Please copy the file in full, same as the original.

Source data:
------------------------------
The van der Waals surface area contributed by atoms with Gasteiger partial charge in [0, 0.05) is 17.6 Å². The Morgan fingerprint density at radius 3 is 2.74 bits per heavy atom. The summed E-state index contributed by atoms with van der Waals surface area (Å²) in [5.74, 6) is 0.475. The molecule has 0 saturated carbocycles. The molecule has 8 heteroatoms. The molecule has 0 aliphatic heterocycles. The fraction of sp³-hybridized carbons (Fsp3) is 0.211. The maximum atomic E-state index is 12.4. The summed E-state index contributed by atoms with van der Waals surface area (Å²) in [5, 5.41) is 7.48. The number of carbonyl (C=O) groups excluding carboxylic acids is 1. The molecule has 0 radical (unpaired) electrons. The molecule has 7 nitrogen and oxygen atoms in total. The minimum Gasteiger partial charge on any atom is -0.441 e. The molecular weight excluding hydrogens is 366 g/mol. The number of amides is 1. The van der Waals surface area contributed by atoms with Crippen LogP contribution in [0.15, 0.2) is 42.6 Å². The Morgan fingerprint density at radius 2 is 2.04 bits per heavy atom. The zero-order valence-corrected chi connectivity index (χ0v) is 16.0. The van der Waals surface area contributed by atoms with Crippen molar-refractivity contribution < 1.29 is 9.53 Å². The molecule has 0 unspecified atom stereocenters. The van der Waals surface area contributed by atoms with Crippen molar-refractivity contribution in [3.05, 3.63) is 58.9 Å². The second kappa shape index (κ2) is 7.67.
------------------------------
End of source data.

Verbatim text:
The van der Waals surface area contributed by atoms with Gasteiger partial charge in [0, 0.05) is 17.6 Å². The Morgan fingerprint density at radius 3 is 2.74 bits per heavy atom. The summed E-state index contributed by atoms with van der Waals surface area (Å²) in [5.74, 6) is 0.475. The molecule has 0 saturated carbocycles. The molecule has 8 heteroatoms. The molecule has 0 aliphatic heterocycles. The fraction of sp³-hybridized carbons (Fsp3) is 0.211. The maximum atomic E-state index is 12.4. The summed E-state index contributed by atoms with van der Waals surface area (Å²) in [5, 5.41) is 7.48. The number of carbonyl (C=O) groups excluding carboxylic acids is 1. The molecule has 0 radical (unpaired) electrons. The molecule has 7 nitrogen and oxygen atoms in total. The minimum Gasteiger partial charge on any atom is -0.441 e. The molecular weight excluding hydrogens is 366 g/mol. The number of amides is 1. The van der Waals surface area contributed by atoms with Crippen LogP contribution in [0.15, 0.2) is 42.6 Å². The Morgan fingerprint density at radius 2 is 2.04 bits per heavy atom. The zero-order valence-corrected chi connectivity index (χ0v) is 16.0. The van der Waals surface area contributed by atoms with Crippen molar-refractivity contribution < 1.29 is 9.53 Å². The molecule has 0 unspecified atom stereocenters. The van der Waals surface area contributed by atoms with Crippen molar-refractivity contribution in [3.05, 3.63) is 58.9 Å². The second kappa shape index (κ2) is 7.67.